The Lightest Light Source

A team of scientists from the University of St Andrews has developed a new way of making the most durable, light­weight and thinnest light source available so far, which could revolutionize the future of mobile techno­logies and pave the way for new advances in brain science. The new research into the development of organic LEDs has impli­cations not only for the future designs of mobile phones and tablets but could also play a key role in neuroscience research and clinical techno­logies used to help patients who suffer from neuro­logical diseases.

Flexible, ultra-lightweight and highly durable organic LEDs promise new forms of wearable displays. (Source: U. St Andrews)

Using a combination of organic electro­luminescent molecules, metal oxide and bio­compatible polymer protection layers, the scientists created organic LEDs that are as thin and flexible as the everyday cling film we use at home. The new light sources developed will have future impli­cations for digital displays and can be used to make lighter and thinner displays for phones and tablets; displays that are big when we look at them, but that can be folded or rolled up when not in use. In the longer term, these new LEDs could also see use in treatments for neurological diseases in which light-gated proteins are deployed to modulate brain activity in patients.

Earlier attempts to develop ultra-thin organic LEDs found they struggled with poor stability in air and moist environ­ments. However, the new LEDs were found to be extremely robust with tests showing they can survive under water for weeks and withstand exposure to solvents and gas plasmas. The LEDs can also be bent around the edge of a razor blade thousands of times and still function perfectly – a simple experiment that highlights their extreme dura­bility. The robustness, extreme form factor and mechanical flexi­bility of the new light sources opens several possi­bilities for future use and appli­cations beyond mobile technologies. For instance, they might be integrated into work surfaces, packaging and clothing as self-emissive indicators without adding weight and volume to the product. Furthermore, their stability under high humidity and in water makes them ideally suited for wearable appli­cations requiring skin-contact and for use as implants in biomedical research.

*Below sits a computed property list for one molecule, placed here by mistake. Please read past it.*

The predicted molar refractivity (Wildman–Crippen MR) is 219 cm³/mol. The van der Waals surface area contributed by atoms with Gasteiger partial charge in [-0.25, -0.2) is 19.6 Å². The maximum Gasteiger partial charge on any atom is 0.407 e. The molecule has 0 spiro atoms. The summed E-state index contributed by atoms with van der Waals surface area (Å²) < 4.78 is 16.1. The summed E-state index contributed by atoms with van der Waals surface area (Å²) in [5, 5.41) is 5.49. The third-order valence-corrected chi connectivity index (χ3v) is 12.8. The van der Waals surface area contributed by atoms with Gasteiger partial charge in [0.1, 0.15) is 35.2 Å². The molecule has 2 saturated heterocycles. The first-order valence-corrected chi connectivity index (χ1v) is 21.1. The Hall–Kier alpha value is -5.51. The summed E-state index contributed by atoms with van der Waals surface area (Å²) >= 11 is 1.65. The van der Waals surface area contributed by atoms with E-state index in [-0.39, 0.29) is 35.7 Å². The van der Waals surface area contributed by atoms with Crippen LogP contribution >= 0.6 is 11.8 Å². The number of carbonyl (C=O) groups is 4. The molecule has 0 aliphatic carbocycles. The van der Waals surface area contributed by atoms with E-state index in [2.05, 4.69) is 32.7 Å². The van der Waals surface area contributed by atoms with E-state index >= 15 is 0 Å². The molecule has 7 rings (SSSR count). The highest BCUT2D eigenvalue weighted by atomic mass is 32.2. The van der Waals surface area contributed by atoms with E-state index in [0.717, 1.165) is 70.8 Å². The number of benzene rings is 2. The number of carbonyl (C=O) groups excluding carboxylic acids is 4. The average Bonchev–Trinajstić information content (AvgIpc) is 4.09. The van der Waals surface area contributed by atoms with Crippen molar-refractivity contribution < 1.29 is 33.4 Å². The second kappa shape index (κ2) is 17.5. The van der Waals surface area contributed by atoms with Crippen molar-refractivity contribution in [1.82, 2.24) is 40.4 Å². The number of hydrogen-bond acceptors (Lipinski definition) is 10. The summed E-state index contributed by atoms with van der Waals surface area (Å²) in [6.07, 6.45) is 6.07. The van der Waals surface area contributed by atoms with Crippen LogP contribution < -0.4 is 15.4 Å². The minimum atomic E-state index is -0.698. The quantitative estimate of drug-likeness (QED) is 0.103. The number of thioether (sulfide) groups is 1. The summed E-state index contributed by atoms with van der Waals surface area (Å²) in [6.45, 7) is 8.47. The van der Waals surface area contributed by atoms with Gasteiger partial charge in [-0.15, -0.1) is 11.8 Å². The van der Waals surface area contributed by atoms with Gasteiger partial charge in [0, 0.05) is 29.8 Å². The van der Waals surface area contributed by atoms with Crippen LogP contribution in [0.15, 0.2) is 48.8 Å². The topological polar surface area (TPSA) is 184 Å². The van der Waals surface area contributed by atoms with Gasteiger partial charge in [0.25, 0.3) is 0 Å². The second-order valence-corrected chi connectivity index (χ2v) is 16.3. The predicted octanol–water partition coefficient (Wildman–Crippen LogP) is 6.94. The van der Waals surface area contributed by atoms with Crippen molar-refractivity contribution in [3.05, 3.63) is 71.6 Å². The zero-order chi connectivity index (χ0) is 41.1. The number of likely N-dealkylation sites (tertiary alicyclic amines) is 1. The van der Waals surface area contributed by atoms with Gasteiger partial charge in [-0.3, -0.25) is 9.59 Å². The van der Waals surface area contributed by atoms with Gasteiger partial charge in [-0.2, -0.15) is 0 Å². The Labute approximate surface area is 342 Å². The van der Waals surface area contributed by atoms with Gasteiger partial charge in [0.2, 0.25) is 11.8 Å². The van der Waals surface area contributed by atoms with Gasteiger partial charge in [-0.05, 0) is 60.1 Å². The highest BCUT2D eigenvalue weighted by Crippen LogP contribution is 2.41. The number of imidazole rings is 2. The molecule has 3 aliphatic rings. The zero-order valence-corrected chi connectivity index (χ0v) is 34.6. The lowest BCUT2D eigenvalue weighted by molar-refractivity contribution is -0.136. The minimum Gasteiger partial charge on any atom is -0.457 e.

Lead scientist Malte Gather from the School of Physics and Astronomy, said: “Our organic LEDs are very well suited to become new tools in biomedical and neuro­science research and may well find their way into the clinic in the future.” Working with Stefan Pulver from the School of Psychology and Neuro­science, the scientists used light from an array of miniature organic LEDs and optogenetics to direct the locomotion of fly larvae in a highly controlled fashion. Delivering light to specific body segments of crawling fly larvae allowed the researchers to stimulate and silence sensory neurons in a reliable manner. Depending on when and where light was delivered, larvae started to crawl forward or backward, with the dynamics of light stimulation controlling the speed of crawling and other aspects of animal movement.

“While the precise neuronal mechanism behind the animal response remains unknown, we are now in a much better position to test a range of hypotheses related to the locomotion of these organisms,” explains Caroline Murawski. The researchers are currently combining their breakthrough in making light, flexible and robust organic LEDs with what they have learned about controlling neural activity in flies to make light sources that can be implanted into the brain of vertebrate organisms. This will allow researchers to study brain function in a less invasive and more versatile manner than existing techniques.

In addition to contri­buting to future development of mobile displays, and opening new avenues for basic research, the technologies developed in these studies could ulti­mately be used to improve clinical treatments by creating optical inter­faces that send information directly to the brain of human patients who suffer from a loss of vision, hearing or sense of touch. (Source: U. St. Andrews)

References: C. Keum et al.: A substrateless, flexible, and water-resistant organic light-emitting diode, Nat. Commun. 11, 6250 (2020); DOI: 10.1038/s41467-020-20016-3C. Murawski et al.: Segment-specific optogenetic stimulation in Drosophila melanogaster with linear arrays of organic light-emitting diodes, Nat. Commun. 11, 6248 (2020); DOI: 10.1038/s41467-020-20013-6

Link: Organic Semiconductor Centre, SUPA, School of Physics and Astronomy, University of St Andrews, St Andrews, UK

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